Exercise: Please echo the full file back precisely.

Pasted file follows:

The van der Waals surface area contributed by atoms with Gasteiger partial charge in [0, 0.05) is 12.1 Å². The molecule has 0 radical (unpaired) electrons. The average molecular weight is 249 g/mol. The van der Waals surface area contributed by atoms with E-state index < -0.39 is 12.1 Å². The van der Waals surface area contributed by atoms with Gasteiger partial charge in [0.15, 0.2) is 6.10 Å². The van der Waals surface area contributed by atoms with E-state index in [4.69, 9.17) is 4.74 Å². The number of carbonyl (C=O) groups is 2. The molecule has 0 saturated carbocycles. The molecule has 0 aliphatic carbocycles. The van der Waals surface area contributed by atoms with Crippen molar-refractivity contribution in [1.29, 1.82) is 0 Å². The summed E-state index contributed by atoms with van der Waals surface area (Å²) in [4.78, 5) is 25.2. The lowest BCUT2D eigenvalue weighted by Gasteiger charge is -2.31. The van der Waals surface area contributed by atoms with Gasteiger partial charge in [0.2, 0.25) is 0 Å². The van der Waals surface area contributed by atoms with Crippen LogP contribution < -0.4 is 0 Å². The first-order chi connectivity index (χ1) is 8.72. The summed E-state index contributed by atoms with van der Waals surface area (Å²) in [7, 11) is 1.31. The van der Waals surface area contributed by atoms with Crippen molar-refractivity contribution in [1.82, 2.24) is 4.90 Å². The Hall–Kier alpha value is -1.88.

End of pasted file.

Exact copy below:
The van der Waals surface area contributed by atoms with Gasteiger partial charge in [0, 0.05) is 12.1 Å². The molecule has 0 radical (unpaired) electrons. The average molecular weight is 249 g/mol. The van der Waals surface area contributed by atoms with E-state index < -0.39 is 12.1 Å². The van der Waals surface area contributed by atoms with Gasteiger partial charge in [0.15, 0.2) is 6.10 Å². The van der Waals surface area contributed by atoms with E-state index in [4.69, 9.17) is 4.74 Å². The number of carbonyl (C=O) groups is 2. The molecule has 0 saturated carbocycles. The molecule has 0 aliphatic carbocycles. The van der Waals surface area contributed by atoms with Crippen molar-refractivity contribution in [1.29, 1.82) is 0 Å². The summed E-state index contributed by atoms with van der Waals surface area (Å²) in [4.78, 5) is 25.2. The lowest BCUT2D eigenvalue weighted by Gasteiger charge is -2.31. The van der Waals surface area contributed by atoms with Gasteiger partial charge in [0.2, 0.25) is 0 Å². The van der Waals surface area contributed by atoms with Crippen LogP contribution < -0.4 is 0 Å². The first-order chi connectivity index (χ1) is 8.72. The summed E-state index contributed by atoms with van der Waals surface area (Å²) in [7, 11) is 1.31. The van der Waals surface area contributed by atoms with Crippen molar-refractivity contribution in [1.82, 2.24) is 4.90 Å². The Hall–Kier alpha value is -1.88.